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Domino, Matador, 4AD and more change distributor amid vinyl delays

The move follows reports that Warner's distribution company were responsible for extensive shipment delays

Credit: Getty Images

A host of independent record labels have announced that they’ve parted ways with Warner Music Group’s Alternative Distribution Alliance (ADA), after it was previously reported that the group’s distribution company was causing huge delays to vinyl shipments.

Beggars Group, the label collective which includes 4AD, Matador, Rough Trade, Young Turks, and XL, have announced the move alongside Domino and Saddle Creek. The labels made the decision effective from January 1, and will now be working with North Carolina distributor Redeye instead, as Billboard reports.

Redeye will be responsible for the distribution of new albums by Grimes, Pinegrove, Dan Deacon, and many others.

“Redeye prides itself on our relationships with our customers and label partners,” said Redeye co-founder Glenn Dicker. “Over the years, we have looked at the Beggars Group as the gold standard of what could be achieved by an independent company with hard work and dedication to artists and music.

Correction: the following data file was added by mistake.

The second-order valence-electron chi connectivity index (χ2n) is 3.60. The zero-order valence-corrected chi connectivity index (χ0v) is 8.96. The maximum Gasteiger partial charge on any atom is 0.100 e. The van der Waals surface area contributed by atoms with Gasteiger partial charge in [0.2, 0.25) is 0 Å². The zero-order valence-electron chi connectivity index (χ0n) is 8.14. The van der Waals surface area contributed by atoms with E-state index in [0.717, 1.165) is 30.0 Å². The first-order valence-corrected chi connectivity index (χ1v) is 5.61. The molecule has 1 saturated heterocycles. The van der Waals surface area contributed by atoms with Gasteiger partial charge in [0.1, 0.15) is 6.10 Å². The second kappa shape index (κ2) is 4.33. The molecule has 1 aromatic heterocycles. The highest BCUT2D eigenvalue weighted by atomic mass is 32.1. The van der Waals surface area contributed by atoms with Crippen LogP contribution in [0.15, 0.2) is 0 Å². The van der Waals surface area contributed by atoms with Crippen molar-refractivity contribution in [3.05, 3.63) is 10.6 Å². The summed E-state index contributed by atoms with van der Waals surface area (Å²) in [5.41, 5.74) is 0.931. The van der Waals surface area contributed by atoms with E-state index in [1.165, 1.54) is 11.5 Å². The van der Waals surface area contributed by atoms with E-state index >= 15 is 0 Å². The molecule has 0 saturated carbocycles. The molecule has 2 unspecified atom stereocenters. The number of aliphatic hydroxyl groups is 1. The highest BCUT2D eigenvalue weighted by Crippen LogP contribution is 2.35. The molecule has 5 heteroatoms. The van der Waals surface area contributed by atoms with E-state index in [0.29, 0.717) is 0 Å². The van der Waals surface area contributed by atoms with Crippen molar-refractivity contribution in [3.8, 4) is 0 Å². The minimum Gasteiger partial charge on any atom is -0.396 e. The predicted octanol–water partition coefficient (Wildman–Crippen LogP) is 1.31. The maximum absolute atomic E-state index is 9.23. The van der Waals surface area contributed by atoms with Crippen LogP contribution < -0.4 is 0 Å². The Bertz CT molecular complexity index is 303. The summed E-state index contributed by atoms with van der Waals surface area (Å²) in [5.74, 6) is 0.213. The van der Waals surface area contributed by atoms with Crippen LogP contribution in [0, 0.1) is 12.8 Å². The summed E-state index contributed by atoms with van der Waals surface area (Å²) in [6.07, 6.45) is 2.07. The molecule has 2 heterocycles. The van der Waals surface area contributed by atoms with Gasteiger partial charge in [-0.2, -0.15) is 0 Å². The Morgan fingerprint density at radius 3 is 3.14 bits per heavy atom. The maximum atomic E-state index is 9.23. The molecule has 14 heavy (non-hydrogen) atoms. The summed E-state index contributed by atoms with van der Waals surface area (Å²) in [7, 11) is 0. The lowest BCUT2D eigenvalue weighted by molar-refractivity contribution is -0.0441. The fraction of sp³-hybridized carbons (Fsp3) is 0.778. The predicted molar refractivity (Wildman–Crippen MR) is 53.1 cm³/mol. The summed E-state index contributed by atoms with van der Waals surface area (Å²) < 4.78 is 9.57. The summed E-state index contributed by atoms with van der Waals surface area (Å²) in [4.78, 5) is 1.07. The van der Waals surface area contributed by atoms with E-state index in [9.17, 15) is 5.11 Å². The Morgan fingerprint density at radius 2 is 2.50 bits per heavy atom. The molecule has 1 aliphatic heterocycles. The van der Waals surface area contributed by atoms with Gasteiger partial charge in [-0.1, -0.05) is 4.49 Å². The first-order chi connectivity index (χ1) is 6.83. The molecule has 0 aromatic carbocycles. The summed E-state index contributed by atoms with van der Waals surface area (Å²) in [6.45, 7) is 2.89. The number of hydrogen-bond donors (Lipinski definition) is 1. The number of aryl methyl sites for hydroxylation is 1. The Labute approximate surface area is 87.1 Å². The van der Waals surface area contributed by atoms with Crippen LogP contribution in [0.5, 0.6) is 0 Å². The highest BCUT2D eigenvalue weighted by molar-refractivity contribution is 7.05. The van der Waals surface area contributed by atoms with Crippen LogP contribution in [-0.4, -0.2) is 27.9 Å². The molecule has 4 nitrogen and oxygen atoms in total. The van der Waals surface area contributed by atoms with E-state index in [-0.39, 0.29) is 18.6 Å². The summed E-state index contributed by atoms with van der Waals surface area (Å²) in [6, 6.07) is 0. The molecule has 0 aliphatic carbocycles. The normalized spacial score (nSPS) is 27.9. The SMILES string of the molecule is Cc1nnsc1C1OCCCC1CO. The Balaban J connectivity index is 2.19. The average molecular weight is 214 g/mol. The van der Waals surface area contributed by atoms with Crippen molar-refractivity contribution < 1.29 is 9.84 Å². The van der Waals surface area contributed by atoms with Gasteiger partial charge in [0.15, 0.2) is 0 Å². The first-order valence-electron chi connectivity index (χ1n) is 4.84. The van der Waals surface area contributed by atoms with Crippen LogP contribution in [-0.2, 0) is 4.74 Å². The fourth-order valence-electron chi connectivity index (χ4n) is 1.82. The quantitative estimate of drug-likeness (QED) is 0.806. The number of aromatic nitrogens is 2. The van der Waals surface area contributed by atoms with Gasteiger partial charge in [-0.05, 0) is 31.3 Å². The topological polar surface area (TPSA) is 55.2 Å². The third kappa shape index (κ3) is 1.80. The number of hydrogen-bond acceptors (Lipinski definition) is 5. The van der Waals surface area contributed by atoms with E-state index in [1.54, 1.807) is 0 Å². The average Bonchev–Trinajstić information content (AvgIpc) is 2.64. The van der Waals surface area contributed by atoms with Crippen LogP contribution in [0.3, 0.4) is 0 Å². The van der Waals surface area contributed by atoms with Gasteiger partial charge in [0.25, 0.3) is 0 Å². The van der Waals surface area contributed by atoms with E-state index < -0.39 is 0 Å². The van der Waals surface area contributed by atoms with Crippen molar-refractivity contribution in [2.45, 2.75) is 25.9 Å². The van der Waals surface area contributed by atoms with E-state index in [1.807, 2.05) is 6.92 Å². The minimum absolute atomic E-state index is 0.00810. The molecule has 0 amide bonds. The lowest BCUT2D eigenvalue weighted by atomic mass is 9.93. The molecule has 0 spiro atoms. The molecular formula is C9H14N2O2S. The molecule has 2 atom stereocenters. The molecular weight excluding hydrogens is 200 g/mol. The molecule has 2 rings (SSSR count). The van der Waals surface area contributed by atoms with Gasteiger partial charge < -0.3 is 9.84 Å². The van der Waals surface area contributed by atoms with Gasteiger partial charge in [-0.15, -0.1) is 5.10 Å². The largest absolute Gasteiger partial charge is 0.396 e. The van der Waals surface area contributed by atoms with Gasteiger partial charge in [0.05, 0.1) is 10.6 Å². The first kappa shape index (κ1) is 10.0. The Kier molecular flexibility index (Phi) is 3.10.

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“Additionally, Domino and Saddle Creek are among the many great labels we’ve stayed connected to over the years so we’re proud to now have them all as part of the family.”

In April 2019, Warner moved all of its business to the Indiana-based company Direct Shot Distributing. Record stores and retailers have complained about Direct Shot, saying shipments were often arriving late or not coming at all, according to a report from Pitchfork last month.

In September last year, it was reported that vinyl was set to outsell CDs for the first time since 1986.

The revelation came in a mid-year report from the Recording Industry Association of America. 2018’s RIAA report revealed that CD sales were dying three times as fast as vinyl sales are growing, and the trend appears set to continue.

The report states that vinyl records earned $224.1 million (from 8.6 million units) in the first half of 2019. This figure is impressively close to the CD numbers ($247.9 million, 18.6 million units).

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